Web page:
The reach of posts like that of rapper Drake (see above) is not even included in these numbers - many celebrities and influencers share their photos without the corresponding hashtags. Nevertheless, every subscriber and fan should be able to quickly draw conclusions about which app is involved; especially since the “FaceApp” watermark is often included in the photos.

On average over a million downloads per day

But what does this enormous amount of attention bring in the end? How many downloads has the app achieved so far? And what revenue does the application generate? A look at the Berlin app analysis tool Priori Data, which Appscatter bought for around 15 million euros last year, provides impressive figures. According to this, FaceApp was downloaded 7.6 million times in the past seven days (Android: 4.3 million, Apple: 3.3 million), the generated revenue - the free version can be expanded with filters and functions using paid subscriptions - estimates the tool at $ 807,400 (Android: $ 112,900, Apple: $ 694,500). Of course, the numbers are even more impressive if you look at the period since the first launch in April 2017. Accordingly, the app was downloaded a total of 81.3 million times (Android: 55.4 million, Apple: 25.9 million) and had a turnover of 8.4 million US dollars (Android: 3.1 million US dollars, Apple: $ 5.3 million).

Priori Data shows the origin of the downloads for the month of June, i.e. before the current hype. For the Apple version, 16 percent come from the USA, 13 percent from South Korea, eleven percent from Russia, nine percent from Japan and six percent from Turkey. The situation is significantly different with Android: 16 percent from India, nine percent from Russia, seven percent from Brazil, six percent from Mexico and six percent from the USA.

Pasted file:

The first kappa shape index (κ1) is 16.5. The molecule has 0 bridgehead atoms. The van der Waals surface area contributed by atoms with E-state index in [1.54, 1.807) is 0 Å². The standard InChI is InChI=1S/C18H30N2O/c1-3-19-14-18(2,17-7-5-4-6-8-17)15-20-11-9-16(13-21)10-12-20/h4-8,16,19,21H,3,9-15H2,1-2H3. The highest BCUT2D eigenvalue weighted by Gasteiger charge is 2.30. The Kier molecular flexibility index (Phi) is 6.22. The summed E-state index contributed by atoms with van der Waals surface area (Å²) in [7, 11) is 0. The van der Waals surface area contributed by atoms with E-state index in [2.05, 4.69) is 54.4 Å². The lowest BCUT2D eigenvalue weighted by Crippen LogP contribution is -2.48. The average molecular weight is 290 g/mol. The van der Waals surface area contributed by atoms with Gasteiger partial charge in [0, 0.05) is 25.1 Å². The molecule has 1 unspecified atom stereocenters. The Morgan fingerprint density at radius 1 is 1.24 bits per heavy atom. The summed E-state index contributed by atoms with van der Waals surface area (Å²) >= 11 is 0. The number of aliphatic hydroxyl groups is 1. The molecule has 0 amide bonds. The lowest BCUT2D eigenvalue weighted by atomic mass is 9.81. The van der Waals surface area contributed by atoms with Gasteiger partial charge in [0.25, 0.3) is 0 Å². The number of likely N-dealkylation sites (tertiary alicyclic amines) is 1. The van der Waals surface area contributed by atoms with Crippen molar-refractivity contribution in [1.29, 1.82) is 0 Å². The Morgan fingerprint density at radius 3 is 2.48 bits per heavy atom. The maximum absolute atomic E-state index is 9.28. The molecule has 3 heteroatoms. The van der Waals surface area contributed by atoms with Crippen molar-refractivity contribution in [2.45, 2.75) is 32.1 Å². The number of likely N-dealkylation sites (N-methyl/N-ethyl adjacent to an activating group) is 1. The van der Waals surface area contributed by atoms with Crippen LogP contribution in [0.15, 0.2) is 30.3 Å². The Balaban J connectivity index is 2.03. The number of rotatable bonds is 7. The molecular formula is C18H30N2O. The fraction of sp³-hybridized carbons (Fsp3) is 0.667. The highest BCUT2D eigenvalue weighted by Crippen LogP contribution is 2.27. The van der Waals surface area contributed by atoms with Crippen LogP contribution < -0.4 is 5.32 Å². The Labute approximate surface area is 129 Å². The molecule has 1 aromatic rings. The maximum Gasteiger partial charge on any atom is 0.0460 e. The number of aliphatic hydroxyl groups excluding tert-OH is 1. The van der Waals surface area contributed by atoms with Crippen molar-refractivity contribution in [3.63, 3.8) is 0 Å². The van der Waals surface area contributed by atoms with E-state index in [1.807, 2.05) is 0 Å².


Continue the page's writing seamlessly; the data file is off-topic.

The operating company from Russia and data protection problems

The company Wireless Lab OOO from St. Petersburg in Russia is behind the app and the FaceApp Inc developer studio specified in the app stores. Since the app's renewed great success, the media and experts have repeatedly expressed concerns about security and data protection. The photos would not be saved locally on the users' smartphones, but online in the company's cloud in Russia. Yaroslav Goncharov, the company's CEO, has already responded to the questions and allegations when asked by numerous news sites. Only photos selected by the user for editing would be uploaded to the cloud and usually deleted after 48 hours. He also points out that you don't have to log in with any data in order to use the app - and any user can have all data deleted by sending an email to the company (the complete statement is available from Techcrunch).

Overall, these concerns don't really seem to bother many users. The app is still number one among the free apps in the app stores. In Apple's App Store, alternative applications follow in second and third place with “AgingBooth” and “Facelab - Face & Body Editor”.